RTC Top 25: Week Seven Edition

Posted by Walker Carey on January 4th, 2016

The end of 2015 and beginning of 2016 in college basketball was marked by some important developments in the Big East. On New Year’s Eve, #7 Villanova showed it is still the top dog in the conference with a dominant 95-64 win over previously unbeaten #9 Xavier. Later that day, #11 Providence proved it was for real with an eye-opening 81-73 triumph at #20 Butler. What made that Friars’ victory so impressive was that they rebounded from an 11-point halftime deficit to outscore the Bulldogs by 19 points in the game’s second stanza. When Saturday came around, Xavier displayed no ill effects from its previous shellacking, as the Musketeers handed Butler its second Big East defeat in a comfortable 88-69 win. It is only just one week into the conference season, but statements have already been made. This week’s Quick N’ Dirty after the jump.

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Quick N’ Dirty Analysis.

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Risen From the Dead: The Big East is Back!

Posted by Shane McNichol on December 30th, 2015

As we sit on the precipice of celebrating the New Year, two conferences have landed four teams in the top 16 of the AP Poll. One is, of course, the ACC, monstrous in both size and basketball dominance. A league that stretches from Miami to South Bend to Boston, with a whopping 15 members located in that absurd triangle. The other is the Big East. Yes, that Big East. The star of ESPN’s 30 for 30 documentary “Requiem for the Big East”. The conference with a Wikipedia page declaring that it ended three years ago. The same Big East who inspired headlines like “The Big East is dead (or at least dying). Long live the Big East” and “How the Big East died and was dead all along.” A Google search of “Big East is dead” fetches over 68 million results. SIXTY-EIGHT MILLION!

Jay Wright's crew leads an incredibly deep Big East conference this season. (Getty)

Jay Wright’s crew leads an incredibly deep Big East conference this season. (Getty)

And yet, the current iteration would certainly beg to differ. After the “Catholic Seven” refused to let their conference go by the wayside, they’ve done more than exist or tread water. Last season, six Big East clubs reached the Big Dance. That’s more than football powers like the SEC and the Pac-12 and just as many as the giant ACC. Having a swath of teams reach the tournament says one thing about a conference. Having four teams reach the turn of the calendar highly ranked with non-delusional plans of reaching the Final Four says something more. Whether through a stroke of luck or genius, the Big East schedule opens Thursday with two nationally televised games pitting these four teams against one another. #16 Villanova hosts #6 Xavier at noon, followed by #10 Providence traveling to play at #9 Butler. Butler then turns right around and heads to Xavier on Saturday.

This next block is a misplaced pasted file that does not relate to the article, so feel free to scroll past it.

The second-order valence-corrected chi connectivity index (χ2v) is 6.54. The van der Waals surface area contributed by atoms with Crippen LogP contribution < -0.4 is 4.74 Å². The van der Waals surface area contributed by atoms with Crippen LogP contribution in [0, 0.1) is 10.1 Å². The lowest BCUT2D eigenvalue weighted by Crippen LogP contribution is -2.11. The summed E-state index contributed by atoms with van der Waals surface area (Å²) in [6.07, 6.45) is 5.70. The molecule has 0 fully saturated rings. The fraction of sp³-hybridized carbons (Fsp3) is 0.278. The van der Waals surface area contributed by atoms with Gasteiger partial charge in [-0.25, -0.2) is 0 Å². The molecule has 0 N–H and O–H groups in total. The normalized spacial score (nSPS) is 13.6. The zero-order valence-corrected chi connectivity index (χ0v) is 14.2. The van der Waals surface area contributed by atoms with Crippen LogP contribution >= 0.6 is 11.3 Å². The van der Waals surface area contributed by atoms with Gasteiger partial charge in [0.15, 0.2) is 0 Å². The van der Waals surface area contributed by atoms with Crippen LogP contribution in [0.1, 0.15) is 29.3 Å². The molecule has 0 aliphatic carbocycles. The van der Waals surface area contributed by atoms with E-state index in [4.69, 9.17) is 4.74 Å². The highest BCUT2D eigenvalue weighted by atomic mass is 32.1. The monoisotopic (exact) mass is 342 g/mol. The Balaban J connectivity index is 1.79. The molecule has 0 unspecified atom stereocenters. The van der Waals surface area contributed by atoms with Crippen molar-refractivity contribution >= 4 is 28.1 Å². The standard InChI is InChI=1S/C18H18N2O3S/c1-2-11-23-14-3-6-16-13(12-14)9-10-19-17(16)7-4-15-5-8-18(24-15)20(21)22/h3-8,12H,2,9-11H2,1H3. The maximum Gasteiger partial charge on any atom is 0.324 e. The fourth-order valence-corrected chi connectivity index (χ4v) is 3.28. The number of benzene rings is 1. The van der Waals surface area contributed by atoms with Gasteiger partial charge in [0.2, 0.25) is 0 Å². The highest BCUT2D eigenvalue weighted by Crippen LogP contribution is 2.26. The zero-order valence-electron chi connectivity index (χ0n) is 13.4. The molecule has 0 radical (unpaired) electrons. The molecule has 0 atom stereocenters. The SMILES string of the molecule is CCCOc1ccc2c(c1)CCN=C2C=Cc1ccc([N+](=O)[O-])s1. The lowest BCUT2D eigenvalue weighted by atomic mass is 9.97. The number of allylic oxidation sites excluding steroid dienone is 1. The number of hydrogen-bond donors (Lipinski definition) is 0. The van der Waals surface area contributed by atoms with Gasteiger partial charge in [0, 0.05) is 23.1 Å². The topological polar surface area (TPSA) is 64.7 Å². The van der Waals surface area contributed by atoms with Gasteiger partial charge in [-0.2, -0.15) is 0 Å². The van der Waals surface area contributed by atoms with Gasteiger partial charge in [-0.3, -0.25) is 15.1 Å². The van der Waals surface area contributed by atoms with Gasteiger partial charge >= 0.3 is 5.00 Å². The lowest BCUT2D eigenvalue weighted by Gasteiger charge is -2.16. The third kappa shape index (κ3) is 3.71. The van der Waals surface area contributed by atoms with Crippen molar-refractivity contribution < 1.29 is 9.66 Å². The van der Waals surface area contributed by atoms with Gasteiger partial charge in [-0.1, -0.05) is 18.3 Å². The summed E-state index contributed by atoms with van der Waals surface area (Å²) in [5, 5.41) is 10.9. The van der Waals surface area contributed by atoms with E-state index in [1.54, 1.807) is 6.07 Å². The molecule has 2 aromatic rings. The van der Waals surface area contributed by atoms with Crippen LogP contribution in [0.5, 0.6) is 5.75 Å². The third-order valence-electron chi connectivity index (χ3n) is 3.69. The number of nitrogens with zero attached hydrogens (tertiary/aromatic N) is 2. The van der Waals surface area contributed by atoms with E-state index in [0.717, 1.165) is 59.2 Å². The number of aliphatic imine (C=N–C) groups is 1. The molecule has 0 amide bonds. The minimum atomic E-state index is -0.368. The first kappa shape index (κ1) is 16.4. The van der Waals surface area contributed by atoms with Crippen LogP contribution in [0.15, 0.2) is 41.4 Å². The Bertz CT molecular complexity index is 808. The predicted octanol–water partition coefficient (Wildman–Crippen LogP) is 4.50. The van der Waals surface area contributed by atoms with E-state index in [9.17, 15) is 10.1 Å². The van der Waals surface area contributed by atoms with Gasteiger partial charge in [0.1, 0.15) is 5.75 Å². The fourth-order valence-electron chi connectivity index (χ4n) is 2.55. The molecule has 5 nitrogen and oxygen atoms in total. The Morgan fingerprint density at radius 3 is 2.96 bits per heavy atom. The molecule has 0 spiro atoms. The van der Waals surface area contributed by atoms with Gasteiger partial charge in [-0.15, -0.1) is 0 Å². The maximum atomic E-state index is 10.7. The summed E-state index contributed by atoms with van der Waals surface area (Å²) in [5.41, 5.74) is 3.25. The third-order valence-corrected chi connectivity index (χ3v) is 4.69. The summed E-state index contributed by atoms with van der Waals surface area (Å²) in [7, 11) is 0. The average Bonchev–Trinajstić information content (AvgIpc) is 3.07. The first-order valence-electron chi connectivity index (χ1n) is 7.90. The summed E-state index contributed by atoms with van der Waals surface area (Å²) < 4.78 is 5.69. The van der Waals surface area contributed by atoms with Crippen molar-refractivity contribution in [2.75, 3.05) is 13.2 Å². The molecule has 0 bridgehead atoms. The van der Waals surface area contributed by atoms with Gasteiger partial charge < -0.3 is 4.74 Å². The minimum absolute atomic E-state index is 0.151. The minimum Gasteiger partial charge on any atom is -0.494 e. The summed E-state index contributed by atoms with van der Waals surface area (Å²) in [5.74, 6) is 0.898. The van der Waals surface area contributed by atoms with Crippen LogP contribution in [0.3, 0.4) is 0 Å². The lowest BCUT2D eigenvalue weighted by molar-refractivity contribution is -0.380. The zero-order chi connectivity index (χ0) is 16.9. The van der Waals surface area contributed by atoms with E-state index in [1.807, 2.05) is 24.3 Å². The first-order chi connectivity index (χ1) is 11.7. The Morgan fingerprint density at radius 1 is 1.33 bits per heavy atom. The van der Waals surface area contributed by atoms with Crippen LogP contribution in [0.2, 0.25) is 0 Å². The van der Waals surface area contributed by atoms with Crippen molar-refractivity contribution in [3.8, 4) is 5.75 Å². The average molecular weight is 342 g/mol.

Consider this long holiday weekend the first foray into what is sure to be a season long battle for the conference crown between four teams all capable of deep runs in March.

Villanova

Villanova, the most familiar with tournament success among the group of four, came into the season with heavy expectations. Ryan Arcidiancono returned for his senior season, along with experienced talent in Josh Hart, Daniel Ochefu, and Phil Booth. Big name freshman recruit Jaylen Brunson joined the fold, expected to make all of his now teammates lives much easier. Thus far they’ve nearly lived up to the hype, save for losses to two highly ranked foes, Oklahoma (on a neutral court) and Virginia (on the road). The Cats’ biggest issue has been a frigid start from long range, shooting merely 31 percent on the year. The cold start has been led by Booth (49% last year) shooting 27 percent and Kris Jenkins (37% in the two prior years) firing an ugly 29 percent on nearly seven attempts per game. In Jay Wright’s dribble-drive offense, led by playmaking by Arcidiacono and Brunson, shooting on the perimeter will not only increase scoring, but will open space for slashers or Ochefu operating on the post. Read the rest of this entry »